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Executive Compensation

It has been reported by Forbes that executives who changed jobs last year increased the amount of compensation they received by 17 percent. But it is not always necessary for executives to change jobs in order to fulfil their compensation goals.

It is not uncommon for executives to love the job that they are in, but feel that they are underpaid and could make a lot more money somewhere else. In fact, a reported 65 percent of the working population feels the same, according to a survey conducted by Salary.com.

Executives negotiate millions of dollars on behalf of their employers for contracts, products, and services every year. Why then is it so difficult for most executives to negotiate their salaries when offered a job? Whatever the reasons, senior managers, directors and C-level executives are not immune from negotiating their salary for a new job opportunity.  

For first-time expats, an offer to work internationally presents many questions that are often difficult to answer. How does one know if the offer is attractive? What is the cost of living in the host country? What benefits can one expect? A salary offer of $20,000 USD per month may seem rather tempting but not if one is going to live in Luanda, Angola, where rent alone can easily cost that amount. This article will give a basic overview about expat executive compensation packages and outline what to expect from them.

At today’s Annual Meetings of public corporations across the United States, the media, investors, and stockholders have placed executive pay and compensation practices under their microscopes. As executive compensation and incentive plans continue to command attention, the SEC, IRS and the US Congress each have created new disclosure rules and regulations. It is imperative that HR professionals, compensation specialists, and corporate counsel be aware of the upcoming series of SEC and stock exchange listing requirements affecting how compensation committees approach pay practices.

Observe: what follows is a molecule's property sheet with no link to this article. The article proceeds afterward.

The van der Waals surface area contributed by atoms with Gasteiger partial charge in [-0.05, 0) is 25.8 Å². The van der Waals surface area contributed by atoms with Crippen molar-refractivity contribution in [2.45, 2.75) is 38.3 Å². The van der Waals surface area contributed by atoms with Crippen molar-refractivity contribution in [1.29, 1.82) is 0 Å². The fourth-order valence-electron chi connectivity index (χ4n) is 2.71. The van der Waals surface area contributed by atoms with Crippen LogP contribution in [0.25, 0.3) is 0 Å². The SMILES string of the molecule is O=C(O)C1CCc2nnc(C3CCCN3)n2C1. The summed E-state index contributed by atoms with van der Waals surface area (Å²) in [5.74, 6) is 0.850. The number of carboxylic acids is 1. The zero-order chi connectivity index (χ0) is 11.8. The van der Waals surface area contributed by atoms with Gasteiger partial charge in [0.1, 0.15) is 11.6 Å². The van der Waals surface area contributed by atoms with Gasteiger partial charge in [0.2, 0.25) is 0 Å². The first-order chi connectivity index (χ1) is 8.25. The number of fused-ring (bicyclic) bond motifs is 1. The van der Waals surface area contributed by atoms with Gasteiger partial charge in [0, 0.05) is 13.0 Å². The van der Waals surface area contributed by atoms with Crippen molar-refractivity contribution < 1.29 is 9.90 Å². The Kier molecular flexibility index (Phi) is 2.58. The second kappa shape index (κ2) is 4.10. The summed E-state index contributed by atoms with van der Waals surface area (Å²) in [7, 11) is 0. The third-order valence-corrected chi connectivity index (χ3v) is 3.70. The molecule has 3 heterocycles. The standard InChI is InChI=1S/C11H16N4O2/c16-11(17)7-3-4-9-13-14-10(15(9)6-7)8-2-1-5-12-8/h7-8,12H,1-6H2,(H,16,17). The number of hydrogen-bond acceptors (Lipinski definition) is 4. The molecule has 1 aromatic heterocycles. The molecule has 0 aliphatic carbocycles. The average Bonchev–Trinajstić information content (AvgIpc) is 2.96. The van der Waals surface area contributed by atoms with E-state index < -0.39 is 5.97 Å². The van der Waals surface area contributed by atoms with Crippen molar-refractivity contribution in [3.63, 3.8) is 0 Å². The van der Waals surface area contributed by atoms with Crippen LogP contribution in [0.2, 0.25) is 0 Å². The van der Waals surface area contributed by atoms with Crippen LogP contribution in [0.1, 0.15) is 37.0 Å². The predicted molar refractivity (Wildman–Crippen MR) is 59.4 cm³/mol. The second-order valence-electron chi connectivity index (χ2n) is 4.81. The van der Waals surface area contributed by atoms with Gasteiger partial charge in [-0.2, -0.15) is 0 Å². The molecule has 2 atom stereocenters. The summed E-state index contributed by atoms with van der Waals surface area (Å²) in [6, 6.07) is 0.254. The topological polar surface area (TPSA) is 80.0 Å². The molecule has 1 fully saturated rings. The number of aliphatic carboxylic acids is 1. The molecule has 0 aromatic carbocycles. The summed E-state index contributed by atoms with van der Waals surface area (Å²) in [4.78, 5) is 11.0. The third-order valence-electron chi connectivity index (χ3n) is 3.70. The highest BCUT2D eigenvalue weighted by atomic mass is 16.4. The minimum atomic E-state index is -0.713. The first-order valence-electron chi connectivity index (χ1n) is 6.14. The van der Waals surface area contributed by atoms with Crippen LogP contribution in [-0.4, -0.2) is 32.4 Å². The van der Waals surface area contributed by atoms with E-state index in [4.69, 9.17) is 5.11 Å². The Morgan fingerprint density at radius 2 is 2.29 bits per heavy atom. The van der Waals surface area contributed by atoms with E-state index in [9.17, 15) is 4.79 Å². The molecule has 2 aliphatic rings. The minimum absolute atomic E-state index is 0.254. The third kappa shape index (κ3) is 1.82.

“In business as in life, you don't get what you deserve, you get what you negotiate,” according to negotiations guru Chester L. Karrass.
 
Whether you are negotiating compensation for a new job, requesting a raise or new responsibilities, or cinching a deal for your current company, you’ll get better results if you master the art and the skill of negotiating.
 
My husband took the Chester Karrass course years ago and I swear he wins every one of our “negotiations!” Perhaps by studying these tips myself I’ll improve my outcome.
 

Fear often comes from misunderstandings or rumors that have existed so long they are accepted as truth. However, if you peel away the emotion from the facts, restrictive covenants can become fairly easy to understand. 

There is a lot of confusion about non-competes and restrictive covenants: misunderstandings as to how they are applied, when they can be enforced, and their purpose. This article should clear some fog away from the terms non-compete or restrictive covenant and bring their true intent into the open. Hopefully, it will allow you to breathe easier and feel empowered.

I’ve heard the phrase thrown around, what are we really talking about?  What is a restrictive covenant?

BlueSteps recently hosted an #ExecCareer Chat on the topic of negotiating executive compensation, featuring John Ryan, from TRANSEARCH.

Some of the questions asked included:

Property owners who want to sell usually have a figure in mind that they plan to ask for their property. That’s their asking price. However, savvy property owners know that asking price and selling price can be two very different numbers. What the market will bear overall and what their property offers that gives it a distinct advantage in the marketplace can bring the two prices quite close together or drive them miles apart.
 

The 2014 AESC BlueSteps Executive Compensation Report, released today by the Association of Executive Search Consultants (AESC), reveals that almost half (44%) of executives at the CEO/President level experienced a rise in total compensation in the last fiscal year.

Of those CEOs who experienced an increase in total compensation, 37% received +11% or higher growth in the last fiscal year. The greatest percentage of respondents at this level (45.6%) earned annual base salaries in the $251-400K bracket.

It’s a fact that salaries haven’t kept pace with inflation. While the economy seems to be recovering from the slump over the past years, employers are still very cautious when it comes to executive salary increases.  When you are ready to ask for a raise, the best position to be in is one of power. Leveraging your resources such as professional accomplishments, personal and professional network, industry expertise, and more could put you in a much better position when negotiating your salary.

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